Arduinos and similar compatible boards are among the most popular devices for DIYers. Whether you’re a beginner just getting started with Arduino or someone who already uses them in their life, they provide a platform for countless amazing projects.

Today we’ll be exploring a creative way to control a servo with processing and an Xbox360 controller. If you’re already well versed in game development, you might be interested in our custom game controller guide that uses Unity.

This tutorial assumes a bit of prior knowledge: if this is your first time with Arduino, you may find our Arduino guide here helpful. Similarly, if this is your first time using Java, it can be a little confusing. While processing uses a simplified version of the platform, these Java concepts and tips can still help.

What you need

control robots with game controller and arduino

  • 1 x Arduino. We use the UN today.
  • 1 x hobby servo. Anything that will work with Arduino pins.
  • 1 x Xbox360 wired controller. Although technically it will work with almost any controller.
  • Several connecting wires.

In addition to these things, you also need to download the Processing and Arduino IDE from their respective websites.

Preparing the Arduino

control robots with game controller and arduino

First we need to attach our servo. The color of the wiring here may vary, but as a rule, Red color connected to the 5 V pin, and brown or black — to the conclusion GND . The string of data that is usually yellow or orange color joins conclusion 10 .

Check wiring and connect Arduino to computer. Open Arduino IDE.

control robots with game controller and arduino

Open the StandardFirmata thumbnail located in File > Examples > Firmata > StandardFirmata . This sketch sets up the board for external serial port control, and it’s the same one we used in our article on controlling an Arduino with Python. control arduino with python. control Arduino with Upload the sketch to the board.

If the download fails, make sure you have selected the correct board and port information in the menu Service .

Our Arduino is ready to go!

Processing setup

Open the process, you will be greeted with a blank thumbnail. Before doing anything here, we need to install a few libraries. Go to menu » Sketch» and select » Import Library» > «Add Library» . This will cause content manager, which will look familiar to all Arduino users.

control robots with game controller and arduino

We need to install three libraries to make this work. First of all, it’s a library Game Control Plus . This is what will allow us to use our game controller with Processing. Use the search box to find it and click «Install» in the bottom right corner. Game Control Plus needs another library for its tweak tool, so let’s go now. Find a library G4P and install it too.

Finally, we need a library Arduino (firmata) . You guessed it, find it and click install. With these settings, we are ready to start testing that everything will work. We’re running Windows 10 today, but processing is available for most platforms, including the Raspberry Pi. Imagine the possibilities!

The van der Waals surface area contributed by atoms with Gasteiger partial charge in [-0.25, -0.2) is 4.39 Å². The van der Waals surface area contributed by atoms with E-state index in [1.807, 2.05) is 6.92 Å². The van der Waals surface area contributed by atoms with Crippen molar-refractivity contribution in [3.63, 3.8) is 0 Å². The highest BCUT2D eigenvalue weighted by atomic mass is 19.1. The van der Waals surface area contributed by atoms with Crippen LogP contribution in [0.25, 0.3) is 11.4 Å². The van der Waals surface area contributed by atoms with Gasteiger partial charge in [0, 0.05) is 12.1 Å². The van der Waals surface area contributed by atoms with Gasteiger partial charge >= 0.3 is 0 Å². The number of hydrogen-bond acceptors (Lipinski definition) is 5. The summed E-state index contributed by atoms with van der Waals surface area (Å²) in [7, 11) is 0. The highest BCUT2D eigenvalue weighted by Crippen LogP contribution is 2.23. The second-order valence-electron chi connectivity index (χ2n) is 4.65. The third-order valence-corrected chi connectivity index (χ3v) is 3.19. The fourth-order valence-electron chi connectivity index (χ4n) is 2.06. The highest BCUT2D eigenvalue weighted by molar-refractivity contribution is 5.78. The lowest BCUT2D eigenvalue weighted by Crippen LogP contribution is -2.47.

Arduino Testing

Before we dive into creating our own sketch, let’s check out Arduino and Servo with processing. Open » File»>»Examples» and select » ArduinoServo» in the folder » Contributed Libraries / Arduino (firmata) «. We’ll use this to test our servo, but first we might need to change a couple of things.

Scroll down the thumbnail and find this line:


If it’s commented out, remove the two forward slashes println(Arduino.list()); and save the sketch. Launch it by clicking on the play icon and keep an eye on the console at the bottom. This will list everything connected to your COM- ports.

control robots with game controller and arduino

In my case, my Arduino was on COM 8 which was the third port listed here. This is important because the code on the line below has array whose value determines which COM port to use.

control robots with game controller and arduino

We need to change this to reflect our COM port. For me it was the third position or index #2:

 arduino = new Arduino(this, Arduino.list()[2], 57600); 

We need to make a couple of other small changes to this code in order to test it. Scroll down to where the Arduino pins are and comment out one of the lines here. Replace another with pin 10 .

 //arduino.pinMode(4, Arduino.SERVO); arduino.pinMode(10, Arduino.SERVO); 

We need to do the same in the method Draw() :

 arduino.servoWrite(10, constrain(mouseX / 2, 0, 180)); // arduino.servoWrite(4, constrain(180 - mouseX / 2, 0, 180)); 

Save the sketch and run it. You should be able to move the servo by moving the mouse back and forth on the window that the program generates.

control robots with game controller and arduino

If this doesn’t work for you, check the servo wiring and make sure you have the correct array position for your COM port. Once you know the Arduino is good at talking to Processing, it’s time to move on.

Controller Configuration

The Game Control Plus library we use also has a powerful configuration. Make sure your controller is connected, open the sample project Configurator and run it. You will get this menu: